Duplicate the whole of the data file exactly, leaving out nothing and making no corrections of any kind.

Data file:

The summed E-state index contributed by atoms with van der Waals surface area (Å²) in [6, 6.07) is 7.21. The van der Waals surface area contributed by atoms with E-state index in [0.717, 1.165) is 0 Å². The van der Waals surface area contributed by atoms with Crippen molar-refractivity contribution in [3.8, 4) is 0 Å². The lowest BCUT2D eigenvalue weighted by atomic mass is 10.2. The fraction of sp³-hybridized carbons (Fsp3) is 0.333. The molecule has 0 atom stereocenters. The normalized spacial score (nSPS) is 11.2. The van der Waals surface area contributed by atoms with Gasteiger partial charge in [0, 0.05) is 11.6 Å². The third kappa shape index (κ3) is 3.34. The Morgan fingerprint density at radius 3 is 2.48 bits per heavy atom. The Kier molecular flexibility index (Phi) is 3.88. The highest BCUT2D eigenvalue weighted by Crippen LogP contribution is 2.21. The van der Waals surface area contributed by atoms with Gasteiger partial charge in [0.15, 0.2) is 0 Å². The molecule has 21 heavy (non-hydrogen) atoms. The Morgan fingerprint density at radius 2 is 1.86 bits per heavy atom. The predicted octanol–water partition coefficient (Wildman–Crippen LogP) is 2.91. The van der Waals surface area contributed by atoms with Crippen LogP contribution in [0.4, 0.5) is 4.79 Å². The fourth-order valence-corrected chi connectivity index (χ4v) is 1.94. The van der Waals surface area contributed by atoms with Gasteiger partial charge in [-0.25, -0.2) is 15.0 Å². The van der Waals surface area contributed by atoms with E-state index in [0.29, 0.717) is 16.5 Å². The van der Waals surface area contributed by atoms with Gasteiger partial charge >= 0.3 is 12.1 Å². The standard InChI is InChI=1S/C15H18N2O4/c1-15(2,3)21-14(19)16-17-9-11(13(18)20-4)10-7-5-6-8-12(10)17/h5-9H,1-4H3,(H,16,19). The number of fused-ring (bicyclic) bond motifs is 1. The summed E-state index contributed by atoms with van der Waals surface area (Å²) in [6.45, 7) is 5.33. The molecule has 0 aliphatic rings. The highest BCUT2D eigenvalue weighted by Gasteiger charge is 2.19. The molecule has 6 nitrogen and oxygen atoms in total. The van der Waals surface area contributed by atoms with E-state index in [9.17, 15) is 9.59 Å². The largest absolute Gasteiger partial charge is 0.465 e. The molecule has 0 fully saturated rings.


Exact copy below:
The summed E-state index contributed by atoms with van der Waals surface area (Å²) in [6, 6.07) is 7.21. The van der Waals surface area contributed by atoms with E-state index in [0.717, 1.165) is 0 Å². The van der Waals surface area contributed by atoms with Crippen molar-refractivity contribution in [3.8, 4) is 0 Å². The lowest BCUT2D eigenvalue weighted by atomic mass is 10.2. The fraction of sp³-hybridized carbons (Fsp3) is 0.333. The molecule has 0 atom stereocenters. The normalized spacial score (nSPS) is 11.2. The van der Waals surface area contributed by atoms with Gasteiger partial charge in [0, 0.05) is 11.6 Å². The third kappa shape index (κ3) is 3.34. The Morgan fingerprint density at radius 3 is 2.48 bits per heavy atom. The Kier molecular flexibility index (Phi) is 3.88. The highest BCUT2D eigenvalue weighted by Crippen LogP contribution is 2.21. The van der Waals surface area contributed by atoms with Gasteiger partial charge in [0.15, 0.2) is 0 Å². The molecule has 21 heavy (non-hydrogen) atoms. The Morgan fingerprint density at radius 2 is 1.86 bits per heavy atom. The predicted octanol–water partition coefficient (Wildman–Crippen LogP) is 2.91. The van der Waals surface area contributed by atoms with Crippen LogP contribution in [0.4, 0.5) is 4.79 Å². The fourth-order valence-corrected chi connectivity index (χ4v) is 1.94. The van der Waals surface area contributed by atoms with Gasteiger partial charge in [-0.25, -0.2) is 15.0 Å². The van der Waals surface area contributed by atoms with E-state index in [0.29, 0.717) is 16.5 Å². The van der Waals surface area contributed by atoms with Gasteiger partial charge >= 0.3 is 12.1 Å². The standard InChI is InChI=1S/C15H18N2O4/c1-15(2,3)21-14(19)16-17-9-11(13(18)20-4)10-7-5-6-8-12(10)17/h5-9H,1-4H3,(H,16,19). The number of fused-ring (bicyclic) bond motifs is 1. The summed E-state index contributed by atoms with van der Waals surface area (Å²) in [6.45, 7) is 5.33. The molecule has 0 aliphatic rings. The highest BCUT2D eigenvalue weighted by Gasteiger charge is 2.19. The molecule has 6 nitrogen and oxygen atoms in total. The van der Waals surface area contributed by atoms with E-state index in [9.17, 15) is 9.59 Å². The largest absolute Gasteiger partial charge is 0.465 e. The molecule has 0 fully saturated rings.